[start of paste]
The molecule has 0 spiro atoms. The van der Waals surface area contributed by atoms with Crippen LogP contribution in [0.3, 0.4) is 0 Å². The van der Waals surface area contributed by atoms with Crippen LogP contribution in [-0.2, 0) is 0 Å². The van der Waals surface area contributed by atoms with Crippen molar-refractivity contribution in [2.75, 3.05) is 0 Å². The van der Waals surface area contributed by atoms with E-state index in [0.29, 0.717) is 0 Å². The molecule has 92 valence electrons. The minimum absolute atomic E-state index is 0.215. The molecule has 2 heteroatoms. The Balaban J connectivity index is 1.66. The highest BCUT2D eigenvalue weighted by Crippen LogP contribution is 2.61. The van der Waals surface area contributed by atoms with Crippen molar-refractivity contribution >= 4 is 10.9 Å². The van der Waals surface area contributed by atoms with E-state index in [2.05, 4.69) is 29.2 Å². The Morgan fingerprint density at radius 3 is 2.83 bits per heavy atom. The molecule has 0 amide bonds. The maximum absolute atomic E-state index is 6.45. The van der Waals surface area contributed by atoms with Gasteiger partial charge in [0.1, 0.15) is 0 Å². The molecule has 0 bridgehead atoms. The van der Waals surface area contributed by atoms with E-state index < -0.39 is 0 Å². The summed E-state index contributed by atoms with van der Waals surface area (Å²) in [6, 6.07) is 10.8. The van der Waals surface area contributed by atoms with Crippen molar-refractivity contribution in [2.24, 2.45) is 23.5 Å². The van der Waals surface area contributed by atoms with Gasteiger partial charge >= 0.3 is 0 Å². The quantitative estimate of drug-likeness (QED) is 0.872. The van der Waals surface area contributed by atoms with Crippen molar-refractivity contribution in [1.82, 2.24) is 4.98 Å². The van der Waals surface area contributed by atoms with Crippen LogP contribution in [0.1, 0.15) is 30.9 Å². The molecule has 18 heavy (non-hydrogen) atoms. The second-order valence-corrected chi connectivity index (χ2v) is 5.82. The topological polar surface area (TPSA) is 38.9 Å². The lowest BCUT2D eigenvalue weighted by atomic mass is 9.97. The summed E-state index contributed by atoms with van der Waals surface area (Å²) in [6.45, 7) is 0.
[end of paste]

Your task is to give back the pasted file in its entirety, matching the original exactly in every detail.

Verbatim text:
The molecule has 0 spiro atoms. The van der Waals surface area contributed by atoms with Crippen LogP contribution in [0.3, 0.4) is 0 Å². The van der Waals surface area contributed by atoms with Crippen LogP contribution in [-0.2, 0) is 0 Å². The van der Waals surface area contributed by atoms with Crippen molar-refractivity contribution in [2.75, 3.05) is 0 Å². The van der Waals surface area contributed by atoms with E-state index in [0.29, 0.717) is 0 Å². The molecule has 92 valence electrons. The minimum absolute atomic E-state index is 0.215. The molecule has 2 heteroatoms. The Balaban J connectivity index is 1.66. The highest BCUT2D eigenvalue weighted by Crippen LogP contribution is 2.61. The van der Waals surface area contributed by atoms with Crippen molar-refractivity contribution >= 4 is 10.9 Å². The van der Waals surface area contributed by atoms with E-state index in [2.05, 4.69) is 29.2 Å². The Morgan fingerprint density at radius 3 is 2.83 bits per heavy atom. The molecule has 0 amide bonds. The maximum absolute atomic E-state index is 6.45. The van der Waals surface area contributed by atoms with Gasteiger partial charge in [0.1, 0.15) is 0 Å². The molecule has 0 bridgehead atoms. The van der Waals surface area contributed by atoms with E-state index < -0.39 is 0 Å². The summed E-state index contributed by atoms with van der Waals surface area (Å²) in [6, 6.07) is 10.8. The van der Waals surface area contributed by atoms with Crippen molar-refractivity contribution in [2.24, 2.45) is 23.5 Å². The van der Waals surface area contributed by atoms with Gasteiger partial charge >= 0.3 is 0 Å². The quantitative estimate of drug-likeness (QED) is 0.872. The van der Waals surface area contributed by atoms with Crippen molar-refractivity contribution in [1.82, 2.24) is 4.98 Å². The van der Waals surface area contributed by atoms with Crippen LogP contribution in [0.1, 0.15) is 30.9 Å². The molecule has 18 heavy (non-hydrogen) atoms. The second-order valence-corrected chi connectivity index (χ2v) is 5.82. The topological polar surface area (TPSA) is 38.9 Å². The lowest BCUT2D eigenvalue weighted by atomic mass is 9.97. The summed E-state index contributed by atoms with van der Waals surface area (Å²) in [6.45, 7) is 0.